(This was posted two weeks ago but in the wrong blog…) I have been thinking about something that was mentioned in the “utilitarian” article since I read it yesterday, and again more intensely since class today. I am not convinced that we can actually estimate the value someone places on something. The example that I have been having the most trouble wrapping my head around is if life insurance really shows the value one attributes to his/her life. I didn’t say anything about this in class because a) we were running out of time and b) because I grew up in another country and wasn’t sure I clearly understood how life insurance works here. Now that I’ve done some research, I have confirmed my initial belief that life insurance is NOT a valid estimate of how much someone values one’s own life. I think that someone would pay much less for life insurance (the money that a family is given after a family member’s death) than they would state, if asked, as the estimated amount of money they would value their life for.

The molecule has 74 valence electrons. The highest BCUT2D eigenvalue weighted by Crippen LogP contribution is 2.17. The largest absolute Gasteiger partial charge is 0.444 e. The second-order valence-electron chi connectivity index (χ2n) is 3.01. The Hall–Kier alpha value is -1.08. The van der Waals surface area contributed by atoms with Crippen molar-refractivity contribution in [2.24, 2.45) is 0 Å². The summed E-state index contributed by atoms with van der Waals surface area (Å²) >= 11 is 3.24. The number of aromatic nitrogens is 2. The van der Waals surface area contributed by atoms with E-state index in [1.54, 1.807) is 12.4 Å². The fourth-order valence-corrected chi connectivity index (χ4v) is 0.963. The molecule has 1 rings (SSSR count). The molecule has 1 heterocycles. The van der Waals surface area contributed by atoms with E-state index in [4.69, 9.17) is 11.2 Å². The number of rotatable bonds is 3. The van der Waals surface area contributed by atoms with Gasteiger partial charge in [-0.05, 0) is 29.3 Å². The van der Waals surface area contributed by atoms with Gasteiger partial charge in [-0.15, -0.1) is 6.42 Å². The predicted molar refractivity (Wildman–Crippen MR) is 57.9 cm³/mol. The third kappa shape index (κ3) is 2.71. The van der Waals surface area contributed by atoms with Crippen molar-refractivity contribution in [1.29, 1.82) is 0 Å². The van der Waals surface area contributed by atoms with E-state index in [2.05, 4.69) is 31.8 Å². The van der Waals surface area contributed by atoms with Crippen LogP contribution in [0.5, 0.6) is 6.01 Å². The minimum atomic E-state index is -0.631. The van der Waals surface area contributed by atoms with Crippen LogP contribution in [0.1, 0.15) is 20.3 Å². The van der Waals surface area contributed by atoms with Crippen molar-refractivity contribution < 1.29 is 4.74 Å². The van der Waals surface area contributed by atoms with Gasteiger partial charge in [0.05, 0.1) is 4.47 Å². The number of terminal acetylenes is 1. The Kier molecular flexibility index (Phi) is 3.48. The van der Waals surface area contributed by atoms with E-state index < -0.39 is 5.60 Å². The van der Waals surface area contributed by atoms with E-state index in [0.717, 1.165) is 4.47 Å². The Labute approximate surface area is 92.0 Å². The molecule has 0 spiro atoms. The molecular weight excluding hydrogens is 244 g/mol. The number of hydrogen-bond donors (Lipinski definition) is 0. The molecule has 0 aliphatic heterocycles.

Additionally, I would just like to add insight into an answer for the question about empathy posted. I am in a primate behavior class where we observe monkey behavior and do research on whether or not they have consciousness. Empirical data suggests that they do have morality, culture, and theory of mind. I therefore believe that humans, having evolved from these primates, are hard-wired to be empathetic in the same way. Humans without moral consciousness must have a mutation (I mean this from a medical perspective, not in a negative way) that has caused them to act without compassion.